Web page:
ryan rawson added a comment - Doing more testing with HBASE-2939 I ran some tests using YCSB, it was very confusing at first because I wasnt getting the performance boost I was hoping for. So with a configuration that does scan only load, I am seeing a base line performance of about 50-60ms for 1 thread. Upping this to 10 threads the performance gets much worse, up to 400ms or so. Doing some custom tracing in our client code it revealed that the source of the slowness was waiting for other responses to be streamed to the client. That is thread1 asks for a big fat reply, but it takes 100ms to read off the wire, thread2 which did a little-itty-bitty request (close scanner for example), must wait or that 100ms thus being unnecessarily slowed down. So I tried this patch with ThreadLocal, and while I see improvement I am not seeing enough improvement, with lines like this: [SCAN] , AverageLatency(ms), 363.44 [SCAN] , AverageLatency(ms), 448.31 [SCAN] , AverageLatency(ms), 426.53 The data size is small enough and fully cached, and I added logging that verifies that we are CREATING multiple connections (1 per thread it seems). But the "call_wait" profile time (the time spent between sending the request and when the connection code starts to receive our response) is pretty high, in previous tests I saw something like this; cat new_1thr.txt | perl -ne 'if(/call_wait) split: (\d+?) /) { print $1/1000000, "\n";}' | perl -ne '$sum = $_; $count +; END {print $sum/$count, "\n"}' 3.86964071428571 cat new_10thr.txt | perl -ne 'if(/call_wait) split: (\d+?) /) { print $1/1000000, "n";} ' | perl -ne '$sum = $_; $count +; END {print $sum/$count, "\n"}' 56.1530285016722 As you can see going from an average wait time of 3ms to an average wait time of 56ms is pretty hurting! But using the work to add ThreadLocal connections I did not get as much boost as I hoped for, instead I saw call_wait time like: cat 10_thr.txt| perl -ne 'if(/call_wait) split: (\d+?) /) { print $1/1000000, "\n";}' | perl -ne '$sum = $_; $count +; END {print $sum/$count, "n"} ' 19.9225164798658 while 19ms < 56ms that is still a lot of ms of wait. At this point we might be also seeing server side slowness. I think the next step is to extend the NanoProfiler code into the server side so we can have extensive tracing between both the server and client. This result suggests we are seeing server-side slowness under concurrency, which is reasonable, but I wasn't seeing in previous profiler runs, but a lot of performance code has been committed in the mean time.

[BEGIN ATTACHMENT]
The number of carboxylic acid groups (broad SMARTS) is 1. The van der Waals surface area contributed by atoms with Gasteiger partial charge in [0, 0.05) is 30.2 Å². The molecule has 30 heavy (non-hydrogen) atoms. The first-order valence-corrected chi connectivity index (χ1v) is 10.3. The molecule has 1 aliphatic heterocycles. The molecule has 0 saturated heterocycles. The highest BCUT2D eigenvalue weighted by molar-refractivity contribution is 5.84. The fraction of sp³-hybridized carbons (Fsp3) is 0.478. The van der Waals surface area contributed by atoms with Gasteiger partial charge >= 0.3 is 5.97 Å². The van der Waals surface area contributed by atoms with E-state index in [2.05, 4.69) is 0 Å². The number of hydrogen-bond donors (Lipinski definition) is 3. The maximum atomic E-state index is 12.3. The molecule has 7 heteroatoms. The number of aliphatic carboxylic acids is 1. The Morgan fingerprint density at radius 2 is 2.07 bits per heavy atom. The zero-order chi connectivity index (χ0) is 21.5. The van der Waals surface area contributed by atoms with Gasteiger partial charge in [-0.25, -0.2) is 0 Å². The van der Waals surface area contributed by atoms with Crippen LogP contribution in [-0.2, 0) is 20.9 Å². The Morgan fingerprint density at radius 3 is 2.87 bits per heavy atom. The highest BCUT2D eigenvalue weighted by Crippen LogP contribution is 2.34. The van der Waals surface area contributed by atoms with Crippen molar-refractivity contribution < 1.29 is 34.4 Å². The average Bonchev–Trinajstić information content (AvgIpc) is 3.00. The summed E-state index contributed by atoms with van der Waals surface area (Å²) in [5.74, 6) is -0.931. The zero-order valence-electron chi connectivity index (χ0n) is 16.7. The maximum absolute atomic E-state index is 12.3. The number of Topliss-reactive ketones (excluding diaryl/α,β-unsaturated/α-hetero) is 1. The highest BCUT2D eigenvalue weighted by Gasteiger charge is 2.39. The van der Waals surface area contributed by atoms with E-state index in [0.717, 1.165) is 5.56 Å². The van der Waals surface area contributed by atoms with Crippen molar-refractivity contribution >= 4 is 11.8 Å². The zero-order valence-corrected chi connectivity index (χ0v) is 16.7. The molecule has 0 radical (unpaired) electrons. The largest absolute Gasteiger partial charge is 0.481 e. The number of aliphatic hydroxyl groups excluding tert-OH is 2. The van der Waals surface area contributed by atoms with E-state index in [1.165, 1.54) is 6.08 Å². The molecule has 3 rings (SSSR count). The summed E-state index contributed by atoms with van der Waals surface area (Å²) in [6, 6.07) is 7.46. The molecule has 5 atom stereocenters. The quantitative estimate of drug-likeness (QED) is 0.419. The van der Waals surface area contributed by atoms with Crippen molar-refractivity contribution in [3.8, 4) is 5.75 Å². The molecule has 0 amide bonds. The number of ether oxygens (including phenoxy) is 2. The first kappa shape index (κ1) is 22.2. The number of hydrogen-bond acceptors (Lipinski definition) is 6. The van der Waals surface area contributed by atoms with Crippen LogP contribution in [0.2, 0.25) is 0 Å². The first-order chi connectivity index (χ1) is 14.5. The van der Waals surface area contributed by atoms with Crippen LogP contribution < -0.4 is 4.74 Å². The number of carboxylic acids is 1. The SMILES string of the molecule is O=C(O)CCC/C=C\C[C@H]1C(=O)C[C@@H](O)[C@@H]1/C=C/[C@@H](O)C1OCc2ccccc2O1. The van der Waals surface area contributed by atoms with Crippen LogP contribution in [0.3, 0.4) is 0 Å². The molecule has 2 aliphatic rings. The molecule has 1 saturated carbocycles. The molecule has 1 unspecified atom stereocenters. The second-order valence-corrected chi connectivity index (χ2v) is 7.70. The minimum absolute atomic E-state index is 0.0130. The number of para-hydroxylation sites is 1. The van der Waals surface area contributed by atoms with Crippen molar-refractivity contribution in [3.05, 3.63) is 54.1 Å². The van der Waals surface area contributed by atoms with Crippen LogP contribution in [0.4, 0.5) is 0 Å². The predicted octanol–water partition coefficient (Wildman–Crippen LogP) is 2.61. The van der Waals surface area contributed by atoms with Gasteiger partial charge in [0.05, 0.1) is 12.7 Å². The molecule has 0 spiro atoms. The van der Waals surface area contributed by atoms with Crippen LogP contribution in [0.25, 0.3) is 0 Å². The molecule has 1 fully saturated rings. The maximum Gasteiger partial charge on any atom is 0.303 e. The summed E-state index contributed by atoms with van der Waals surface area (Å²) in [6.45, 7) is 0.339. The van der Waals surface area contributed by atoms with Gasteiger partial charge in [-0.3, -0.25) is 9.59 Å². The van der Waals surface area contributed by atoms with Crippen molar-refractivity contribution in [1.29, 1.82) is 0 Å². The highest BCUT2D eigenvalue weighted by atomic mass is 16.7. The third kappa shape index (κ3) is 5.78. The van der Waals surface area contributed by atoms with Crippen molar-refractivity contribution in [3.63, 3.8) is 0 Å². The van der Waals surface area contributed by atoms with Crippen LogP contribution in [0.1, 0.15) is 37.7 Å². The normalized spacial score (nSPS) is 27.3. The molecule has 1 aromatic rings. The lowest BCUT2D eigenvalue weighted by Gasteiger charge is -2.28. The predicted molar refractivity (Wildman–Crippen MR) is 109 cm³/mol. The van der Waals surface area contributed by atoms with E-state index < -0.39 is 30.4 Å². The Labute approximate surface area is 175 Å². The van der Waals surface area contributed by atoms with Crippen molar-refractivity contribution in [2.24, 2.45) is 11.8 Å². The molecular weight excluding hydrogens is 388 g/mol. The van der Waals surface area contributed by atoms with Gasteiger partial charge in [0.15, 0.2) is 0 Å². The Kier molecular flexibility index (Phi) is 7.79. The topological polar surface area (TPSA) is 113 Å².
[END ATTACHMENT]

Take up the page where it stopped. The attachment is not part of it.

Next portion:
Hide
          stack added a comment -

          Can you get Karthiks patch over in hbase-2939 working to show improved throughput if multiple sockets? Any way of 'proving' contention on the single socket? If bandwidth is full, will multiple sockets make any difference?

          Show
          stack added a comment - Can you get Karthiks patch over in hbase-2939 working to show improved throughput if multiple sockets? Any way of 'proving' contention on the single socket? If bandwidth is full, will multiple sockets make any difference?
          Hide
          stack added a comment -

          Can you explain this line more @Ryan:

          11726 (receiveResponse) split: 64991689 overall: 133562895 Data size: 4288937